Arctic loon

From Conservapedia
Jump to: navigation, search
Arctic Loon
Scientific classification
Kingdom Information
Domain Eukaryota
Kingdom Animalia
Subkingdom Bilateria
Branch Deuterostomia
Phylum Information
Phylum Chordata
Sub-phylum Vertebrata
Infraphylum Gnathostomata
Class Information
Superclass Tetrapoda
Class Aves
Sub-class Neornithes
Infra-class Neoaves
Order Information
Superorder Passerimorphae
Order Gaviiformes
Family Information
Superfamily Procellarioidea
Family Gaviidae
Genus Information
Genus Gavia
Species Information
Species G. arctica
Population statistics
Population 1,500,000 (2015 est)
Conservation status Least concern[1]

The Arctic or black-throated loon (Gavia arctica) is a species of bird of the genus Gavia, found primarily in northern Eurasia, and the most common species of loon.


The Arctic loon is medium-sized, with a length of 23 to 29 inches, a wingspan of 39 to 51 inches, and weighs 2.9 to 7.5 pounds; females are slightly smaller than males. The iris of the eyes in young birds is brown, in adults it is dark red. Coloration, as in other loons, is primarily two-tone: a dark top over a white bottom.

At the male and female in the breeding plumage the head and neck are ashen-gray, the forehead is noticeably darker, the throat and the front part of the neck are black with a purple or greenish metallic tint (the subspecies viridigularis has a less-obvious purple tinting). In the lower part of the throat there is a transverse section with a longitudinal white pattern. The lateral parts of the neck are white with a longitudinal black line pattern that passes to the sides of the chest. The upper surface of the body is brilliantly black, brownish to the sides. In the anterior part of the back and in the humeral region rows of white quadrangular spots forming a chess pattern are seen, small round white spots are closer to the tail part. The underside is white. The lower part of the wing is white with an irregular dark pattern. Flight and tail feathers are brownish-black.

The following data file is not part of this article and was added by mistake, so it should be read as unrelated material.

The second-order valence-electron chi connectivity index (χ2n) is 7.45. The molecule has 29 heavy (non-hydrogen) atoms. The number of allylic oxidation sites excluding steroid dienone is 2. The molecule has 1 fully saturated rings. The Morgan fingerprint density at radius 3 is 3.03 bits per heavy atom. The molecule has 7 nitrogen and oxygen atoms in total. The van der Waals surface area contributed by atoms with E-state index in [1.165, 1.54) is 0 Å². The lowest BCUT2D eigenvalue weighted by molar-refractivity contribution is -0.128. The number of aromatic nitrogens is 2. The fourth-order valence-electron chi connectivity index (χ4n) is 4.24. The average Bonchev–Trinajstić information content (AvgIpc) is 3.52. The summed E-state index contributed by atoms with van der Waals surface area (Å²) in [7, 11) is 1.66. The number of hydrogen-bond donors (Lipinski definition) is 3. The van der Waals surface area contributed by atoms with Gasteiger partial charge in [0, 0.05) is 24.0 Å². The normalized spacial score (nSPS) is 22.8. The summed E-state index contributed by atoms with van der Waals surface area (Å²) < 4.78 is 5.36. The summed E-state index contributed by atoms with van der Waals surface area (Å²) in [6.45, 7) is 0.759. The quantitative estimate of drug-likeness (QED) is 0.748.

In the non-breeding adults, the female and the male have the upper and lower sides of the neck dark gray, the back and shoulder area dark brown, sometimes with small white spots. The front side of the neck, sides of the head, chest and belly are white. The border of the dark field on the head and neck is blurred, on the throat there are brownish spots. The plumage of chicks is similar to non-breeding adults, but of a slightly-darker brown shade.


  • Gavia arctica arctica; Eurasia: western Palearctic east to Siberia (Lena River); winters to northwestern and southern Europe
  • Gavia arctica viridigularis; northeastern Siberia to extreme western mainland Alaska, south to Manchuria; winters from the Kuril Islands to coastal Yellow Sea